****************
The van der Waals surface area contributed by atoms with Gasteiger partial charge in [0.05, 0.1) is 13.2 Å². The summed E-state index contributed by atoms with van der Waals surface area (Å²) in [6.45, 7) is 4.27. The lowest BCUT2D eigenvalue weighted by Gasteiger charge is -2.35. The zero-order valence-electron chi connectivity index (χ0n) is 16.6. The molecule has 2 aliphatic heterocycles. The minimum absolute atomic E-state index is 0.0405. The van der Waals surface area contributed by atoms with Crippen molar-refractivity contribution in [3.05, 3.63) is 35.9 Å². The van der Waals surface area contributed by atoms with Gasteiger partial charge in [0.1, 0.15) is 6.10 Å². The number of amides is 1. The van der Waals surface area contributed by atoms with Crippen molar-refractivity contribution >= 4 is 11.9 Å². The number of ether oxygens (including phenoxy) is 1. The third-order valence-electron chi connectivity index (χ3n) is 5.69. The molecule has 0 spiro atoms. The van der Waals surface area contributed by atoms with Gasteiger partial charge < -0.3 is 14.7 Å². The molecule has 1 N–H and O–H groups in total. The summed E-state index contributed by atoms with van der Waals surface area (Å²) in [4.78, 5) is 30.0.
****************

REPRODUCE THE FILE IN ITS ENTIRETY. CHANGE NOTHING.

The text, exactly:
The van der Waals surface area contributed by atoms with Gasteiger partial charge in [0.05, 0.1) is 13.2 Å². The summed E-state index contributed by atoms with van der Waals surface area (Å²) in [6.45, 7) is 4.27. The lowest BCUT2D eigenvalue weighted by Gasteiger charge is -2.35. The zero-order valence-electron chi connectivity index (χ0n) is 16.6. The molecule has 2 aliphatic heterocycles. The minimum absolute atomic E-state index is 0.0405. The van der Waals surface area contributed by atoms with Crippen molar-refractivity contribution in [3.05, 3.63) is 35.9 Å². The van der Waals surface area contributed by atoms with Gasteiger partial charge in [0.1, 0.15) is 6.10 Å². The number of amides is 1. The van der Waals surface area contributed by atoms with Crippen molar-refractivity contribution >= 4 is 11.9 Å². The number of ether oxygens (including phenoxy) is 1. The third-order valence-electron chi connectivity index (χ3n) is 5.69. The molecule has 0 spiro atoms. The van der Waals surface area contributed by atoms with Gasteiger partial charge < -0.3 is 14.7 Å². The molecule has 1 N–H and O–H groups in total. The summed E-state index contributed by atoms with van der Waals surface area (Å²) in [4.78, 5) is 30.0.